Monstrously entertaining smash ’em up

Peter Jackson’s ape effort in 2005 was a cinematic milestone for many, particularly younger audiences. If only a touch long, it was enthralling and memorable. On another note, back in 2014 we saw the return of another giant monster – Godzilla, in a flawed effort that still gave hope for the future. Then the announcement came; Godzilla v Kong was happening, sending film fans round the world into a frenzy. Kong: Skull Island is the first ape entry in this monsterverse, which delivers on Godzilla‘s shortcomings and tingles your spine for the future.

A team of scientists, accompanied by the military, head out to one of the last uncharted places on Earth; the ominous Skull Island. There they meet Kong, a giant ape who lives on the island. From here, they must try to escape before the island kills them.

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Don’t go in expecting the traditional Kong tale; there’s no romance, no film crew, no climbing the Empire State. This is a new take, one that should be welcomed with open arms. Jordan Vogt-Roberts, whose previous work includes the hugely underrated Kings of Summer, knew from the beginning what the world wanted – to see Kong going apeshit. From our opening scene which treats us to a terrifying close up of the beast, to our first formal introduction which sees him tear apart a whole squadron of helicopters, it’s a maelstrom of destruction and mayhem that will make you want to stand up and rumble your fists across your chest.

Roberts has also soaked Kong in Vietnam war nostalgia (it is set in 1973),taking clear inspiration mostly from Apocalypse Now and featuring music from likes of Creedence Clearwater Revival. The film also embraces its own cheesiness; it’s a bit wild with CGI, close ups of Samuel L Jackson ragingly staring, one liners. Considering we’re dealing with an ape it’s justified, but when it’s done in a way that still keeps it refreshing, it’s an absolute pleasure. Whilst it perhaps is a bit heavy handed with the throwbacks and instead could have borrowed some of the atmospheric tone from Godzilla, you can’t help but feel great listening to Bad Moon Rising.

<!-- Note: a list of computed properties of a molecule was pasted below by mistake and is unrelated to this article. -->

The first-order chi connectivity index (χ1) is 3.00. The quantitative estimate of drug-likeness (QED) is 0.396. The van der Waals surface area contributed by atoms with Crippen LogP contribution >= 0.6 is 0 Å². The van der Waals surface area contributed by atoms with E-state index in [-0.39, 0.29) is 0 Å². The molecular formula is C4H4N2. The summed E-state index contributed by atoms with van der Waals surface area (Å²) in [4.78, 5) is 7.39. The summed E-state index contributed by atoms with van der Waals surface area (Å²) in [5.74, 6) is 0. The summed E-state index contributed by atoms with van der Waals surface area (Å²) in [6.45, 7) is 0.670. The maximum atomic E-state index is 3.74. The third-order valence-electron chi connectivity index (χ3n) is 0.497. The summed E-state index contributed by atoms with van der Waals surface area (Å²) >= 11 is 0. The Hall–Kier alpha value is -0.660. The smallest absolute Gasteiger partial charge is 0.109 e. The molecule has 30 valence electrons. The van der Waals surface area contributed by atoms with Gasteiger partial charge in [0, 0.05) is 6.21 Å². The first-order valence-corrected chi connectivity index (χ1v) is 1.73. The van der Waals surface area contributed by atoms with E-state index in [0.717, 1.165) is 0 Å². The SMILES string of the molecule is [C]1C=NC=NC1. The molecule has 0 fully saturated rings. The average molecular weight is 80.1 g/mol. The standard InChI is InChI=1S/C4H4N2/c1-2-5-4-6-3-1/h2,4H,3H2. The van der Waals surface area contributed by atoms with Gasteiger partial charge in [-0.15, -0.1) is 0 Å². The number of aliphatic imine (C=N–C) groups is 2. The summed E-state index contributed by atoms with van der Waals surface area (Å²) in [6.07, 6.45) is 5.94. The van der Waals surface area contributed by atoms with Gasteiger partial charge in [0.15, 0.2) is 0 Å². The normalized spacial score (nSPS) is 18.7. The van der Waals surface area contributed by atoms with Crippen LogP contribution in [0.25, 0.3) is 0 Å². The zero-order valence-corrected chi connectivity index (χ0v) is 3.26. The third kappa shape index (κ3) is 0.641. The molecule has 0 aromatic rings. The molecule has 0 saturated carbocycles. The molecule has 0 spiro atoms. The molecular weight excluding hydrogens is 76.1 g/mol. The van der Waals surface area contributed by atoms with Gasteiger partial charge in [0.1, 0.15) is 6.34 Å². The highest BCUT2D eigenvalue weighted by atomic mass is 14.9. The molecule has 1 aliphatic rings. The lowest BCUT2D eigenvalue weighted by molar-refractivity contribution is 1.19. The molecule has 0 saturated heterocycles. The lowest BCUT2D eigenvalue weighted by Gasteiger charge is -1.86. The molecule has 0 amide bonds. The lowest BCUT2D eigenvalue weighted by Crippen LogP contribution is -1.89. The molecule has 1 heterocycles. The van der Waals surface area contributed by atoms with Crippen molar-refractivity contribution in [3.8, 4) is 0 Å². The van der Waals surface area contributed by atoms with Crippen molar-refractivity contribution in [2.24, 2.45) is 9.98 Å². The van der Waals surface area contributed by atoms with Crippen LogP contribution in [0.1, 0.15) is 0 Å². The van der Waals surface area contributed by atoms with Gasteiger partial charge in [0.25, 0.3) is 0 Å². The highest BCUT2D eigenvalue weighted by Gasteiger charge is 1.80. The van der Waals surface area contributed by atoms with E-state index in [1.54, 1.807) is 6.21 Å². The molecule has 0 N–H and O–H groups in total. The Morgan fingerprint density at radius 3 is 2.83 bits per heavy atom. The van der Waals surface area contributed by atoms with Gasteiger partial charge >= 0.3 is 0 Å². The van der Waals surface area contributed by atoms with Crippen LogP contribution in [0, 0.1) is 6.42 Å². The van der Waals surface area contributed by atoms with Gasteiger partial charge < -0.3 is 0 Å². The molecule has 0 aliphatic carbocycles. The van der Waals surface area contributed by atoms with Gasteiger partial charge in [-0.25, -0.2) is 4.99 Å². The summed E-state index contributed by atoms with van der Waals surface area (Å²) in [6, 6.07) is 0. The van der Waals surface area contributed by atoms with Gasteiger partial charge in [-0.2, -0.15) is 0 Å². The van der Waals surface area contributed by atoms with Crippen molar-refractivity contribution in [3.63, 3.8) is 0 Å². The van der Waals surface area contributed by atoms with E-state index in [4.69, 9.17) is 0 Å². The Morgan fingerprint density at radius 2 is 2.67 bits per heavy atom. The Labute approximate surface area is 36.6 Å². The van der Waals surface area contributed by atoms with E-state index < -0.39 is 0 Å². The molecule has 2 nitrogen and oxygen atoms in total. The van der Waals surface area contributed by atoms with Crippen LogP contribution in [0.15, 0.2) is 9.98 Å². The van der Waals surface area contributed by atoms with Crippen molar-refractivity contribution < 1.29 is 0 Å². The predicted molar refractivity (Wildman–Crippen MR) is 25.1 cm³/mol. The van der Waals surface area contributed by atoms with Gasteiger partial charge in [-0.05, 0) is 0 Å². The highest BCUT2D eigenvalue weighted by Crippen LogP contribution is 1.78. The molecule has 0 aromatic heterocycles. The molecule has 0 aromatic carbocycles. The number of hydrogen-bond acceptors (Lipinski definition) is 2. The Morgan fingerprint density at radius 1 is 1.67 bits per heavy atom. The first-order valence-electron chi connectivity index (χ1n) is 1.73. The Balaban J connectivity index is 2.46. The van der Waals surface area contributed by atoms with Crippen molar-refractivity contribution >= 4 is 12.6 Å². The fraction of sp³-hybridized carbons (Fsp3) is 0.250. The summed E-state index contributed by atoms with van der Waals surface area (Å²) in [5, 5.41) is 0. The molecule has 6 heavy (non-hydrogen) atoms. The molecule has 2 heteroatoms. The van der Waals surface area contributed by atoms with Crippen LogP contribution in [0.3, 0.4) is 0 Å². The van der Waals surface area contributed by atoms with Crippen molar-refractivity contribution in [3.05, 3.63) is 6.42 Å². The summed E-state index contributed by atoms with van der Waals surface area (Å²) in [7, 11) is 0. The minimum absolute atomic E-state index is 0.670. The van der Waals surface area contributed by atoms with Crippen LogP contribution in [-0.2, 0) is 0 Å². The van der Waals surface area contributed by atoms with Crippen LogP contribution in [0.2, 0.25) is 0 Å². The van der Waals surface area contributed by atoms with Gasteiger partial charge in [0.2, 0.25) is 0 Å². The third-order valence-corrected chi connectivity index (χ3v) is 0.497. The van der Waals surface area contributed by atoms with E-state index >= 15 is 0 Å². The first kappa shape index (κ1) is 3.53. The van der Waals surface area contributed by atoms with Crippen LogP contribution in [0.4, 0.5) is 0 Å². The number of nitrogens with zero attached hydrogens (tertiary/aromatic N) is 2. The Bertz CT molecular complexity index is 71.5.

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Now the film isn’t just all Kong (although I’d watch that) but the cast haven’t been given enough attention. Our main leads, Tom Hiddleston and Brie Larson are given virtually no back story to go on, meaning any emotional grip is virtually a non-starter. Larson is a personable actress anyways, and Hiddleston is a constant charmer, but as an action star he doesn’t quite fit the bill. Trying to take forward his excellent Night Manager performance, he instead comes off underwhelming, even more so in a gear shift slo-mo sword scene which should turn him into an icon but instead brings back memories of Kate McKinnon catching ghosts in 2016.

Samuel L Jackson is born for the army role, especially within material that allows him to embrace his Tarantino-esque attitudes. The real star though is John C Reilly, who plays an abandoned soldier on the island. In moments of peril and horror, Reilly offers comic relief. In times where our leads may try to sound epic, Reilly makes it almost tongue in cheek. His story is tragic, but that’s the thing; we know his story. In terms of the humans, he is easily the highlight.

In a similar sense to 2014’s Godzilla, Kong isn’t necessarily the main threat on the island. The disgusting Skullcrawlers are our team’s main concern, but unlike Godzilla, we don’t spend 80% of the running time with them waiting on the titular monster. Watching Kong flying punch one of the horrific creatures in the face is one to make you chant, much like any fighting scene in the film. But unlike the humans, Kong offers emotional depth (yup you read that right). We see him stroll round the island, keeping to himself and tending to his wounds, which does better than what Godzilla tried in making us see that Kong isn’t an absolute enemy.

To sum it up…

Kong takes the criticisms of Godzilla on board to give us one hell of a time. If seeing a giant gorilla unleash its fury is what you’re after, Skull Island is for you. Let’s hope when the pair eventually face off, it’s even more entertaining than this fine effort.

Rating: Crackin

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Author: Cameron Frew

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